Baby-Led Weaning

Lately I have been looking into weaning Bug as she comes up to her six month milestone. This is kind of scary for me as we have already overcome our breastfeeding issues (Bug was exclusively formula fed from 6 weeks due to severely low milk supply) and we only just got the reflux and regular feedings under control and now we have to change it all up again.

In 1994, the U.K. Department of Health raised the recommendation of the minimum age of weaning from three to four months. The law changed at this time as well so that manufacturers cannot market their products for weaning for babies under four months.

In 2003, the U.K. Department of Health raised the minimum age four to six months but the law did not change so you still see items marketed for four months +. Some people wean before this time because they think that the baby will sleep longer, the baby is very hungry or that they are ready to wean but even the CDC says that babies should not be weaned until they are 6 months old. It is advised that you do not wean your child until they can situp (aided but can control their head and neck), can pick up things with hands and bring them directly to their mouth and can swallow. This usually comes together around the 6 month time.  They also want you to start weaning at six months because the iron stores in your baby start to dwindle. Some parents start earlier but it is said that you should not do it any earlier than four months.

In regular weaning you introduce the food along side with a feed, so breastfeed or bottlefeed half way, then let them eat a bit of food and then finish it up with the rest of the feed. This is usually started with purees, then mashed foods and finally finger foods.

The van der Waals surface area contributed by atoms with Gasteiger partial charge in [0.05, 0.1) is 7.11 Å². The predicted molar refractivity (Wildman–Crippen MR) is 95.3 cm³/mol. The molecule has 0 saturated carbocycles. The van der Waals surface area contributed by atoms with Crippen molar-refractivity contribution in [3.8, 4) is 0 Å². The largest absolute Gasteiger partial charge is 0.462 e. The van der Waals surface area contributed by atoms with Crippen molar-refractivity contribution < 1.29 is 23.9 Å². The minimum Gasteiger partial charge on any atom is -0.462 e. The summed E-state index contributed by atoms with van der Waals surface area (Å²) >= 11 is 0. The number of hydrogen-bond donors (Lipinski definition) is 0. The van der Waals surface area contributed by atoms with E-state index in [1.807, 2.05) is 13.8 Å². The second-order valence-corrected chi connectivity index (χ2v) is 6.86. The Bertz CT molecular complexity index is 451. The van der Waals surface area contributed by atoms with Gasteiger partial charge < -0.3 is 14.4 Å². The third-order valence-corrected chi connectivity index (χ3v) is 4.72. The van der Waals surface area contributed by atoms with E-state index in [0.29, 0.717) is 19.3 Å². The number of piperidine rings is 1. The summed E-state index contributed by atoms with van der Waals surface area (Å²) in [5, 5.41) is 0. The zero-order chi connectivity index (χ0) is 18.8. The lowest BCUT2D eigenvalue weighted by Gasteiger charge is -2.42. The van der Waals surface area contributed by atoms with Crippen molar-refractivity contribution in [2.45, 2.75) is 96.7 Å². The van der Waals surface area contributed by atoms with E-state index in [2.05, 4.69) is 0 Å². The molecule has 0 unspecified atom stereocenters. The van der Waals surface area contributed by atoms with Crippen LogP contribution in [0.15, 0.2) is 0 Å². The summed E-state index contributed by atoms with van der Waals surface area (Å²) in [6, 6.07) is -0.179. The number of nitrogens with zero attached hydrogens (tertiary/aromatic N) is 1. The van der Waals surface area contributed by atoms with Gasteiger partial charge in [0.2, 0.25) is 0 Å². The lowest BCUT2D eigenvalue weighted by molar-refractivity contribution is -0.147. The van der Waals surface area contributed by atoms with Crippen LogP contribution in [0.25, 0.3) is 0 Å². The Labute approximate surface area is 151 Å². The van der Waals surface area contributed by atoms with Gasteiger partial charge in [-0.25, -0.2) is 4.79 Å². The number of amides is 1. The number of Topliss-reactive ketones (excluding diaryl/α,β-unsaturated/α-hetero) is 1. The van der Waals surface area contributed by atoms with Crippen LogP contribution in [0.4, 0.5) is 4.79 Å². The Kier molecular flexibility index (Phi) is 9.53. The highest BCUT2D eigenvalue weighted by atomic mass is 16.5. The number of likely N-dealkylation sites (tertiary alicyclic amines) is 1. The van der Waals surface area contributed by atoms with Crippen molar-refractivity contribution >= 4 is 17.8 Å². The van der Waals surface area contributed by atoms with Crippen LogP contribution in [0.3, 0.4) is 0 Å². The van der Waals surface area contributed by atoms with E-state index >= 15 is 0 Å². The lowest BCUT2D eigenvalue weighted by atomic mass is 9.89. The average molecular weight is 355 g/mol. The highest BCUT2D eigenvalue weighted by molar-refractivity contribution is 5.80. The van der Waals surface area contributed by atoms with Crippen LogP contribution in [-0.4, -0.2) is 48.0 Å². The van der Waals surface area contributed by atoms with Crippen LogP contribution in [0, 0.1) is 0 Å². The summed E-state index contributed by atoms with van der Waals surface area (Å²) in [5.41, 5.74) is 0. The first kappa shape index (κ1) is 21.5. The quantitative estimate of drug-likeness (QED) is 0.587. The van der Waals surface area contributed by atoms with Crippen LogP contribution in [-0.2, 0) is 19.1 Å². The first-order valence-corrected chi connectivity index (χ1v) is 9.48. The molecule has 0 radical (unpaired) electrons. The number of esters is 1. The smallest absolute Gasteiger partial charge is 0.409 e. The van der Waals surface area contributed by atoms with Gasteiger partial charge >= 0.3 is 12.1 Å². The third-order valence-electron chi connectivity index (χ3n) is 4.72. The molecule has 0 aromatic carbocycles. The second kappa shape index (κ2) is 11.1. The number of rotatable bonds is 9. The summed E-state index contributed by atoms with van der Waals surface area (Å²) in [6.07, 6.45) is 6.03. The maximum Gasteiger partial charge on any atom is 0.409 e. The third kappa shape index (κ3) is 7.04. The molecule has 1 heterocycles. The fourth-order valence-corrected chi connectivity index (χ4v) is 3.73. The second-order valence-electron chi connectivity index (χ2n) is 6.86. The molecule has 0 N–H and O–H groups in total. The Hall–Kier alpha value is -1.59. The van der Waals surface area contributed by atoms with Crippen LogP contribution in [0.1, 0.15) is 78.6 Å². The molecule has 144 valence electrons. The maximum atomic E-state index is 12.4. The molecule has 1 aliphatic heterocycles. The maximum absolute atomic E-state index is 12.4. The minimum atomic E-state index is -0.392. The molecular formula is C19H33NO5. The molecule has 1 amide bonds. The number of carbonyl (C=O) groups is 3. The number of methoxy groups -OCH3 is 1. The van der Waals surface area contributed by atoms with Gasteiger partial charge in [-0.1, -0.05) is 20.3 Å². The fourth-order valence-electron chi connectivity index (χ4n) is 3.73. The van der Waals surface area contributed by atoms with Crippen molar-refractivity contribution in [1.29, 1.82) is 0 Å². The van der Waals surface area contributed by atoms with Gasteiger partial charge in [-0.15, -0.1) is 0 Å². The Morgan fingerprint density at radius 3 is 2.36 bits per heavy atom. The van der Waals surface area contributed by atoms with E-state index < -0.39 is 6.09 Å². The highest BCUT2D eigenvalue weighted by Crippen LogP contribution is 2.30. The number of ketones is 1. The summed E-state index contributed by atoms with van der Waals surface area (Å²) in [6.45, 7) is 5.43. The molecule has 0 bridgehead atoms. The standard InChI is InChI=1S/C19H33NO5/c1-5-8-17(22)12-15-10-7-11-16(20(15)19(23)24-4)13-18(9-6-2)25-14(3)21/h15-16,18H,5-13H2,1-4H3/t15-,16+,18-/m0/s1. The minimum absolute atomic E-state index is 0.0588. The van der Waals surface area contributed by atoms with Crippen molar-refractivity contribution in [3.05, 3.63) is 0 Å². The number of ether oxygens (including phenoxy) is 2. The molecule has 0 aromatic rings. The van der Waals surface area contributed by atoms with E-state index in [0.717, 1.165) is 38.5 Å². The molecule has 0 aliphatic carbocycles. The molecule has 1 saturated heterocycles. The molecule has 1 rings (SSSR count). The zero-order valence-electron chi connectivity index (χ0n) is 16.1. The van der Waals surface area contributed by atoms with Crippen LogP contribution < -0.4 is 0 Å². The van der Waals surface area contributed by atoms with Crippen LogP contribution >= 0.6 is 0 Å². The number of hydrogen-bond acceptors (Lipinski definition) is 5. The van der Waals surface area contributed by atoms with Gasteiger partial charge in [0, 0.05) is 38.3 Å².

In baby-led weaning (BLW), you introduce the food when the baby is not hungry because you are not feeding them and not even putting the food in their hands. The food is placed in front of them (not all of it as it will overwhelm them and end up on the floor).  This is why they have to be six months if you are BLW. You give them finger food size pieces so that they can pick them up but they don't have the ability to open their hands yet so they will only be able to munch on the part outside of their hands.

Initially when I heard about BLW, I thought it just meant feeding them baby food when they seemed ready for foods. I had not really looked into weaning until I knew the time was approaching. I heard about this from the mummies in the baby groups I go to. It seems some of my friends have done a varying degree of BLW and feeding them purees. They liked the idea of them getting to play with food and work on their hand to mouth coordination but then they also knew that they had eaten.

So why does BLW appeal to me?

  • I went to the store to look at the things for weaning and to be honest, it was overwhelming. I am not a lover of stuff so the idea of having to kit out my kitchen so I can make purees because I don't want to feed Bug baby food from a jar or baby rice, made me feel like there had to be a better way. Baby food and baby rice are not allowed to add salt in their manufacturing processes in the UK but they can and do add a lot of sugar.